Skip to main content

23 January 2024

Pioneering dance performance explores 'living well with technology' at King's Chapel

Strand Campus played host to a dance performance with a difference in 'Feedback Loops' on 18 January.

Feedback Loops performance in the King’s Chapel, dancer Anna Spink

King's Chapel showcased Feedback Loops, a performance that combined dance with music - generated from live human body data collected from a wearable device and stories from lived experience - to provide insight into the relationship between mind, body and technology.

This arts and science collaboration exploring the area of living well with technology brought together colleagues from Faculty of Arts & Humanities and the Digital Futures Institute with the Institute of Psychiatry, Psychology & Neuroscience (IoPPN) and the NIHR Maudsley Biomedical Research Centre (BRC) who joined a panel after the performance.

Professor Fay Bound Alberti, Director of the Digital Futures Institute's Centre for Technology and the Body stressed the importance of interdisciplinary research of this kind in transforming medical and public attitudes to health and disease: 

This performance sits at the critical intersection of the arts and science, highlighting novel and important ways of viewing the body, the mind and human experience. It is a reminder that we are, even in in our pain and solitude, embodied beings – and that throughout history, technology has helped us communicate that to others.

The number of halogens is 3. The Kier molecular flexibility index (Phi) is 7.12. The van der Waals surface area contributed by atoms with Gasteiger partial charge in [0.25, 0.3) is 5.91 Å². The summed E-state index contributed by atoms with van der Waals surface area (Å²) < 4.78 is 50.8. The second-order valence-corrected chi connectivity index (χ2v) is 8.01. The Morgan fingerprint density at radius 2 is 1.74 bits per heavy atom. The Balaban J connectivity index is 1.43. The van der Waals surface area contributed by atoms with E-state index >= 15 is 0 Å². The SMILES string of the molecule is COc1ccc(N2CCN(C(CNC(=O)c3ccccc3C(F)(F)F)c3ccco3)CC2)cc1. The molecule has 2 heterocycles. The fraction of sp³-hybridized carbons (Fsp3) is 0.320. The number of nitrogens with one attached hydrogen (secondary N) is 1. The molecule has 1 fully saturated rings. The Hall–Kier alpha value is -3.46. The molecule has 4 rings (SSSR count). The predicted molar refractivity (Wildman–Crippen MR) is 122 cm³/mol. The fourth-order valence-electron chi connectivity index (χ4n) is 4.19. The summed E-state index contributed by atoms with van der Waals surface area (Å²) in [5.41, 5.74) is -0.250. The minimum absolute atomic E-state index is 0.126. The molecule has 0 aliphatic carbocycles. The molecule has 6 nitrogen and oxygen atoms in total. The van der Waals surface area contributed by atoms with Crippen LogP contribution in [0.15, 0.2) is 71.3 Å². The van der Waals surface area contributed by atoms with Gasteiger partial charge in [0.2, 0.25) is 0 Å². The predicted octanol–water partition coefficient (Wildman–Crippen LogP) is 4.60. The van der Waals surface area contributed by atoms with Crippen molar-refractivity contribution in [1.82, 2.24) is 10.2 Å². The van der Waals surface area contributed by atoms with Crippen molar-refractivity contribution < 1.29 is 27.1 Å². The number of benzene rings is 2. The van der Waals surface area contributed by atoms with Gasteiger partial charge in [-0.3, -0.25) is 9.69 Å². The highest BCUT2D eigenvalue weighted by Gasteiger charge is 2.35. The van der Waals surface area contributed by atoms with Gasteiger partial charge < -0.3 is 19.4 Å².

Professor Fay Bound Alberti, Director of the Centre for Technology and the Body
Feedback Loops performance in the King’s Chapel, dancer Anna Spink. Image: Nathan Clarke Photography
Feedback Loops performance in the King’s Chapel, dancer Anna Spink. Image: Nathan Clarke Photography

 

Feedback Loops was created and produced by Alina Ivan and performed by dancer Anna Spink and musician, Dan Wimperis. The dance is loosely choreographed around health data and patient experiences of various conditions, when part of the performance representing depression, a slow, heavy movement quality was used, alongside changes of focus and specific gestures which abstractly demonstrate guilt and difficulty making decisions.